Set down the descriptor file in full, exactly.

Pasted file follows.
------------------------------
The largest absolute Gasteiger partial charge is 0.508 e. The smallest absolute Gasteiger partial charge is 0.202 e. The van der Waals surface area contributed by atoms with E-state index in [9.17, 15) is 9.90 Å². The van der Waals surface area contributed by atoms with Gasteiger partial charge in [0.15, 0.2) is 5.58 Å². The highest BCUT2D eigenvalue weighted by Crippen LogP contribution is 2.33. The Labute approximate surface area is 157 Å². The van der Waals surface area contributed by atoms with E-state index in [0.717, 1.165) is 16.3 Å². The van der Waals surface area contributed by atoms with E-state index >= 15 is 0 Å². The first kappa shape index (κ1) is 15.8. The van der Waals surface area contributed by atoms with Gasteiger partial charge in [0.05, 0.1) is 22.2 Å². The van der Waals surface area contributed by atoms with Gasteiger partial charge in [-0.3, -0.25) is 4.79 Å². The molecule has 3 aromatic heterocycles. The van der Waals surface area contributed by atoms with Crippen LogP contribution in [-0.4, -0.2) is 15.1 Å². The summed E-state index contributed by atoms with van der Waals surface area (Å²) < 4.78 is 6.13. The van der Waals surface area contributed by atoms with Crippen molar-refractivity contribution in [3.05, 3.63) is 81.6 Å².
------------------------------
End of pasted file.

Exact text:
The largest absolute Gasteiger partial charge is 0.508 e. The smallest absolute Gasteiger partial charge is 0.202 e. The van der Waals surface area contributed by atoms with E-state index in [9.17, 15) is 9.90 Å². The van der Waals surface area contributed by atoms with Gasteiger partial charge in [0.15, 0.2) is 5.58 Å². The highest BCUT2D eigenvalue weighted by Crippen LogP contribution is 2.33. The Labute approximate surface area is 157 Å². The van der Waals surface area contributed by atoms with E-state index in [0.717, 1.165) is 16.3 Å². The van der Waals surface area contributed by atoms with E-state index >= 15 is 0 Å². The first kappa shape index (κ1) is 15.8. The van der Waals surface area contributed by atoms with Gasteiger partial charge in [0.05, 0.1) is 22.2 Å². The van der Waals surface area contributed by atoms with Gasteiger partial charge in [-0.3, -0.25) is 4.79 Å². The molecule has 3 aromatic heterocycles. The van der Waals surface area contributed by atoms with Crippen LogP contribution in [-0.4, -0.2) is 15.1 Å². The summed E-state index contributed by atoms with van der Waals surface area (Å²) < 4.78 is 6.13. The van der Waals surface area contributed by atoms with Crippen molar-refractivity contribution in [3.05, 3.63) is 81.6 Å².